And before you pack that laptop or Oculus Rift virtual reality headset, think again. Do you really need it? As one seasoned traveller wisely advised me, “You’re there for the experience, not to be keeping an eye on your laptop!” Most hostels will have computers available anyway for a small fee.
Learn proper dorm etiquette
Basic dorm etiquette is essential to keep your new hostel family on your side. That means no plastic bags, unless you want to enrage said family by rustling like a wild tree all night. When planning a big evening out, leave your sleeping attire on your bed and take out your tooth brush, because no one likes the jerk who comes in and out of the room 60 times at 4am.
If your bed comes without a locker, sleep with your passport and wallet in the sheets. You might think your room mates are the greatest, but the risk just isn’t worth it, especially if people are coming and going.
And if you’re hoping to get lucky, CHECK INTO A PRIVATE ROOM LIKE A NORMAL PERSON WHAT IS WRONG WITH YOU?
Master your meals
Having to fork out a good chunk of your daily travel budget on accommodation and activities means your diet is likely to take a back seat. Avoid fast food and expensive restaurants by cooking some meals at the hostel kitchen. This area of prime hostel real estate can sometimes be busy, so you’ll want to get in and out with one-pot or microwave meals.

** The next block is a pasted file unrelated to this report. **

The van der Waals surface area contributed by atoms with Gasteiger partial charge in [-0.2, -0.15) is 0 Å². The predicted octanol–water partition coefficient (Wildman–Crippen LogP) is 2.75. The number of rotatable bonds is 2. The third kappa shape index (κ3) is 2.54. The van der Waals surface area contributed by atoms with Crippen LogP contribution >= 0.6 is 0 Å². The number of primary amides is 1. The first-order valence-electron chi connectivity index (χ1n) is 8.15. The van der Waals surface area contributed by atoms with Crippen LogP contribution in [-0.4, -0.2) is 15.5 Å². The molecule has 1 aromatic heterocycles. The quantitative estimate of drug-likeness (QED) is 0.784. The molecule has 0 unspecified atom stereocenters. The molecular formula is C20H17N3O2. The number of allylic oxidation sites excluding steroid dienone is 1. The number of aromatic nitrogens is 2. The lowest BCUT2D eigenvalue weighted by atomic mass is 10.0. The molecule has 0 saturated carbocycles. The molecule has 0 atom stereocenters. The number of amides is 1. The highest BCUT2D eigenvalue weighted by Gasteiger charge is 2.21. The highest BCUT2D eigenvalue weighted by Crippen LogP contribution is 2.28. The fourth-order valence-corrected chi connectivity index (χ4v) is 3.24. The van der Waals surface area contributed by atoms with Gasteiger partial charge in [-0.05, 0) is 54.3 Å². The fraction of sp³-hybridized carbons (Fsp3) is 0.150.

Pasta is a widely-loved staple among hostel guests, as is risotto and (incredibly unhealthy) two-minute noodles. If you absolutely have to go the two-minute noodle route, bulk up your sodium soup with some veggies to make it go further – and actually resemble a meal people should eat. For instance, you can take any Asian-style broth to the next level with slices of meat or tofu, broccoli, carrot and a boiled egg. For your Maggi chicken noodle variety, add a diced tomato or stir fry some zucchini matchsticks to chuck on top (just make sure you salt them and squeeze out the liquid before frying).
For extra seasoning, keep an eye on the free food shelf, and if you find you have wandering fridge hands, get some help. Chances are, people will be more than happy to share some essentials with you – so long as you ask. Collaboration is often the cheapest and most enjoyable way to dine hostel-style.
Don’t suffer in silence
Solo travel isn’t all wild adventure and Instagrammable scenery: it can be deeply lonely and introspective. Sure, one of the best things about hostel living is getting to meet a bunch of fabulous, interesting international people, but trying to fit in for so long can get exhausting, especially for those who prefer their own company.
Rather than retreating each evening to your dorm in terror, head bravely to the common areas with your beverage and reading material of choice. One of the most rewarding parts of travel is learning not only to be comfortable with your own company, but around other people. Even if you’re shy, hostels provide that sense of place that’s so crucial when you’re travelling alone. And if you master good hostel etiquette, you might even make some bosom buddies along the way.
From castles to boats, jails to lighthouses, YHA has more than 4,000 hostels in 80 countries including 85 across Australia. Kick start your travel dreams with globetrotting inspiration here.